Is there a ‘good’ posture when working with your computer?

So if you are reading this at the moment,  you will most probably be in front of a computer, on your laptop, iPad or even using your phone….now just spend a minute thinking about your posture: how are you sitting? Is your back straight or twisted to one side? Are you on a chair or slumping on a sofa with the laptop on your lap? How close are you to the screen? Are your hands on a keyboard or a mouse? How comfortable do you feel? You would probably have heard a lot about keeping a ‘good’ posture when using your computer. So what is ‘good’ posture? Well this is the usual advice: The picture below summarises  some of the ‘key points of the less straining posture for your back: Posture advice for computer use

  • Keep the natural curves of your back, so avoid bending forward too much or ‘slumping’ on your chair. Your lower back should be in contact with the back rest of the chair, and keep your hip and pelvis on a 90-120 degree angle. So yes, it’s better to recline backwards slightly, ‘opening’ your hips.
  • Knees should be around 90-100 degrees, making sure you can fit 2/3 fingers between the end of the chair and knees.
  • Feet should be on the ground or on a foot rest, but never ‘dangling’.
  • Elbows 90-120 degrees.
  • Monitor should be arm’s length away.
  • Keyboard should be fairly close to you on the table, so you can keep elbows at the right angles. The mouse should be as close to you and at the side

Assessing a work station

Let’s have a look at John’s posture:

  • His lower back keeps in contact with the chair. His feet are on a foot rest.
  • Elbows, pelvis/hips and knees are all about 90-110 degrees which appear quite comfortable.
  • His keyboard is quite close to him, so he does not need to stretch his arms.
  •  A common mistake is people putting diaries or notepads in front of the computer, so the keyboard ends up too far AWAY. So if you need all that stuff, use a document holder.

What could John do to improve his posture?

  • The screen appears too far away. He should be able to touch it with the tip of his fingers.
  • Raising the screen may help too. So the top of the monitor it’s in line with his eyesight


Bad news, unfortunately, sitting is already quite a ‘straining‘ activity for our backs. In your back you have vertebrae (the bones), and discs (the softer bits in between the vertebras that allow movement in our back and they also work as shock absorbers). Discs change shape to accommodate movement in the spine. The diagram below represents two studies regarding the amount of disc pressure that 3rd/4th lower back disc can have while doing activities ranging from lying on your back to sitting down or lifting a box. So let’s say that standing straight puts 100% pressure in your disc, what is the different changes in pressure if:

  1. lying on your back: around 25%
  2. Standing straight: around 100%
  3. sitting 90 deg hips: 125%
  4. sitting slumping : 175 %
  5. sitting 120 deg hips: 50%
  6. lifting a 20 kg box ‘stooping’: 450%

So, compared with a standing posture, when you are sitting your discs are under an increased strain, and depending on how you sit, you will be putting more or less strain onto your back. It is not only the discs. Somebody who spends too long sitting, in the same posture, has more chance of straining the back postural muscles, and as a result weakening the back.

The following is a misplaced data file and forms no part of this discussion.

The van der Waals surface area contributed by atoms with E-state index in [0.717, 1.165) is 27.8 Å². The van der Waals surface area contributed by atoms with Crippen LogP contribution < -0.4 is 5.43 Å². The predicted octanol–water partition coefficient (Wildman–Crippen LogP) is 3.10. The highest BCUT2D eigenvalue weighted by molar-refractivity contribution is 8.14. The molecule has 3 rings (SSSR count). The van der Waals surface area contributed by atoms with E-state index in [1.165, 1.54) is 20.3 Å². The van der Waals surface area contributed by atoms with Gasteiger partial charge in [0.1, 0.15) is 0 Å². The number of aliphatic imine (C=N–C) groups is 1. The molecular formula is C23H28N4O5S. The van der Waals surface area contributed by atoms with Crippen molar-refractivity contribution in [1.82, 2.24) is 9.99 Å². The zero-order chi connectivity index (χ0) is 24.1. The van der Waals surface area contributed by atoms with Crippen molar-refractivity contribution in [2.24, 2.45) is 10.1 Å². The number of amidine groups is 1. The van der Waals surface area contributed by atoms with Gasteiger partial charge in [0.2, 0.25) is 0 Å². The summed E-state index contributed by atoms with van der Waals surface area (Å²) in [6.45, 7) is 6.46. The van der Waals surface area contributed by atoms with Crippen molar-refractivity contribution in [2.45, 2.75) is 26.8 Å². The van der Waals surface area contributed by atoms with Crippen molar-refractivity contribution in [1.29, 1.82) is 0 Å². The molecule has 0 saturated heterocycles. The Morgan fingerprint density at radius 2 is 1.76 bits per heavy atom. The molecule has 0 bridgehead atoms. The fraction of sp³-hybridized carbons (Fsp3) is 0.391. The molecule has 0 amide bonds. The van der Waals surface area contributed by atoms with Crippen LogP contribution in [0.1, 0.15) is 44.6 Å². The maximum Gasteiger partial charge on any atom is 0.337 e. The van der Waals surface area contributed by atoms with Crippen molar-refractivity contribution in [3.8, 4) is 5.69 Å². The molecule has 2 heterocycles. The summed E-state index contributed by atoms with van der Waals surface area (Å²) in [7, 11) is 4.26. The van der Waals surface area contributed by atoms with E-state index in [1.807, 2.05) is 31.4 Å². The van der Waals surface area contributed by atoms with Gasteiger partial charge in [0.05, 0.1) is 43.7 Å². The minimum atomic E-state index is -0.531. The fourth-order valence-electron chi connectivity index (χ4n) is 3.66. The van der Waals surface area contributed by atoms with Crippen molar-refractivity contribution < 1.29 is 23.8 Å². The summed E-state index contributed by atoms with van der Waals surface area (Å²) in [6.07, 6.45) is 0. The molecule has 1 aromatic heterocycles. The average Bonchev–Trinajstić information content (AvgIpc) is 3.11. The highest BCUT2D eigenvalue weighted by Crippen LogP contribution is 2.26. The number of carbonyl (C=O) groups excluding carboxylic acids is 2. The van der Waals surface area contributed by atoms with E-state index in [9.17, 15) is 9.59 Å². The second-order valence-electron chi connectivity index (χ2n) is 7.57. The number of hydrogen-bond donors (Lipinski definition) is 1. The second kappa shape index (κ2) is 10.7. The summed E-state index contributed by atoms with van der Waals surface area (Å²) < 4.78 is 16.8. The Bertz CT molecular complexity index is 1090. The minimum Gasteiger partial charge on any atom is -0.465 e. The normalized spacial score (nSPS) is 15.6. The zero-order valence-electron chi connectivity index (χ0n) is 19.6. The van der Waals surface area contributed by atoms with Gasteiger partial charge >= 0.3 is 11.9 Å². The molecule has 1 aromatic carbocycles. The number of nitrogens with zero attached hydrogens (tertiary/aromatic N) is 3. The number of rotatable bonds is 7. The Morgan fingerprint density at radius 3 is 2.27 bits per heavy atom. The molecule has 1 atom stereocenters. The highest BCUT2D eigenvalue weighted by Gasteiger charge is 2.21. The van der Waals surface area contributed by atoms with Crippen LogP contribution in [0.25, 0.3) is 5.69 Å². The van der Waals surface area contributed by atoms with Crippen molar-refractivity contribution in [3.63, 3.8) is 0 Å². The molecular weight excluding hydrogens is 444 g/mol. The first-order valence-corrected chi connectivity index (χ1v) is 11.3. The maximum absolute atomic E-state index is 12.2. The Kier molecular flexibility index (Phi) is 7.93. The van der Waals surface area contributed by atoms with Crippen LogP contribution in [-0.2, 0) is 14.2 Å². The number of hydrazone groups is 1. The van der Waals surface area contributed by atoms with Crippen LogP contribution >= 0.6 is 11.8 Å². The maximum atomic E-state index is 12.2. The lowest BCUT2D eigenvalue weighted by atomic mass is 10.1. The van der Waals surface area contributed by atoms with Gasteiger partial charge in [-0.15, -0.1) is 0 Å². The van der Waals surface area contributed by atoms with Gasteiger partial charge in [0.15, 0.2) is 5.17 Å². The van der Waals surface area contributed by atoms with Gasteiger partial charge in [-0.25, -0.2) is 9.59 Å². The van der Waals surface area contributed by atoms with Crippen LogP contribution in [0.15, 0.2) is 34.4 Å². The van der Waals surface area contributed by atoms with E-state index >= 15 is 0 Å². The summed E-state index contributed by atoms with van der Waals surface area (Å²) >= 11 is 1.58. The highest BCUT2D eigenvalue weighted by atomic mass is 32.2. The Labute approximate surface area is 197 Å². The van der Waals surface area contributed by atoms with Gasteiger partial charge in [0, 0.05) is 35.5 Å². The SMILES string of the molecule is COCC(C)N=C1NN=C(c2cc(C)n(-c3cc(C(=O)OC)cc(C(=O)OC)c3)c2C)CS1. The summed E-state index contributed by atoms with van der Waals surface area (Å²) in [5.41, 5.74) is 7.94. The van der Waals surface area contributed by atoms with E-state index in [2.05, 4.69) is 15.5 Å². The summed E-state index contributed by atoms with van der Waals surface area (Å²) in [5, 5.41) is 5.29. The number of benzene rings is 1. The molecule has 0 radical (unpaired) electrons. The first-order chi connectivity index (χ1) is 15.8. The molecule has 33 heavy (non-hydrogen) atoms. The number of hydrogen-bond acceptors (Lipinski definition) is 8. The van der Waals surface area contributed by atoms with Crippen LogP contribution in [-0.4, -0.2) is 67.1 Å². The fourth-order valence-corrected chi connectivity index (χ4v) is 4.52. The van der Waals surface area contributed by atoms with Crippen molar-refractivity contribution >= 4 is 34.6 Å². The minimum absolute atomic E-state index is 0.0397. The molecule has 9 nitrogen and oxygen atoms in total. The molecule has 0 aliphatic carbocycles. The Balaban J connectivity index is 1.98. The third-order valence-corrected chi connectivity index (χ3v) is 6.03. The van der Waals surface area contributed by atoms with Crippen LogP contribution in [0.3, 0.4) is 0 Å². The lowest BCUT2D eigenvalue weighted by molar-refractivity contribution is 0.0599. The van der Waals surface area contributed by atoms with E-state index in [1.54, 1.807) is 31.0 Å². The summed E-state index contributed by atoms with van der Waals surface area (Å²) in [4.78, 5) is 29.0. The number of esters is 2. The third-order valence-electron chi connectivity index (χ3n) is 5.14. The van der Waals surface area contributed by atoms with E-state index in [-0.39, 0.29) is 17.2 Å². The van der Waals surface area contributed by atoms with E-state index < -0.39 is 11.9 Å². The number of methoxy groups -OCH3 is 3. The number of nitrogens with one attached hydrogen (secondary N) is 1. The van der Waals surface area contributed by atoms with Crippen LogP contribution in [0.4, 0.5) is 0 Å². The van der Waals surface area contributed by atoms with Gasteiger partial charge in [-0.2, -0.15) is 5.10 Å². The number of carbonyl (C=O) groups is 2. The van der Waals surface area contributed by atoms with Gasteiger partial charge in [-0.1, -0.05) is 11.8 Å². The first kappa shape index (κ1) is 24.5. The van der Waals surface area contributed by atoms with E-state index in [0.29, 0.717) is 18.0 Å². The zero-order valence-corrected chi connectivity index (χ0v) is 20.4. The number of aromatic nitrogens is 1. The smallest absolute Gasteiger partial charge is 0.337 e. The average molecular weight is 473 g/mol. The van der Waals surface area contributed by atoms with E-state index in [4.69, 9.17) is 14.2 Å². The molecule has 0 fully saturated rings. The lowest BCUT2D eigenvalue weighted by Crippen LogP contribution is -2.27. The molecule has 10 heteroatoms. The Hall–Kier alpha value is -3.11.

Yes all this posture advice that we have given you before, try to follow it… however, prolonged sitting is really the problem. Still, even if you manage to hold this ideal sitting posture for a long time, especially if you are a back sufferer, you will be sore, so the answer is really to keep changing posture, and not to get stuck in the same one for hours: “an ideal sitting posture is a variable one!!!” (McGill 1990)

 So this is just ONE  possible short-term sitting option (now, this should not become your way of sitting, as you can end up straining your neck, for example)

So, be sensible, but keeping you away from a ‘fixed’ posture may be the key to the problem!

Play with the settings of your chair a few times a day and keep adjusting them so your back is not always ‘locked’ in the same position.

So keep changing your posture, and even better, get out of your chair at regular intervals!


 … and what else can I do to reduce back trouble with sitting?

1) GET UP: Well, the first and most important is BREAKS. Get off the chair every half an hour if you can. If you are in a big office, make your default printer far away from your desk, stand up when you talk on the phone, make cups of tea… there is even software to freeze your computer every now and then so you remember to move. 20 seconds out of your chair already appear to make a big change. We can’t really emphasize how important it is to move out of your chair! Every back sufferer could tell you how they find sitting in a chair for too long a strain.


2.1. You can do a few stretches during your day in the office: some gentle arching of your back can take your lower back from that ‘flexed’ position to a more extended one, relieving some of the strains in the muscles






2.2. Stretching your hamstrings can often help to relieve some of the symptoms of back pain.   You can stretch your hamstrings as John is doing. Hold the stretch for about 10 seconds with each leg and repeat 2 or 3 times, trying to reach a little further each time!

If after reading his you suspect that working at your desk may be responsible for your back, neck, headaches,  shoulder or arm pain, please contact us


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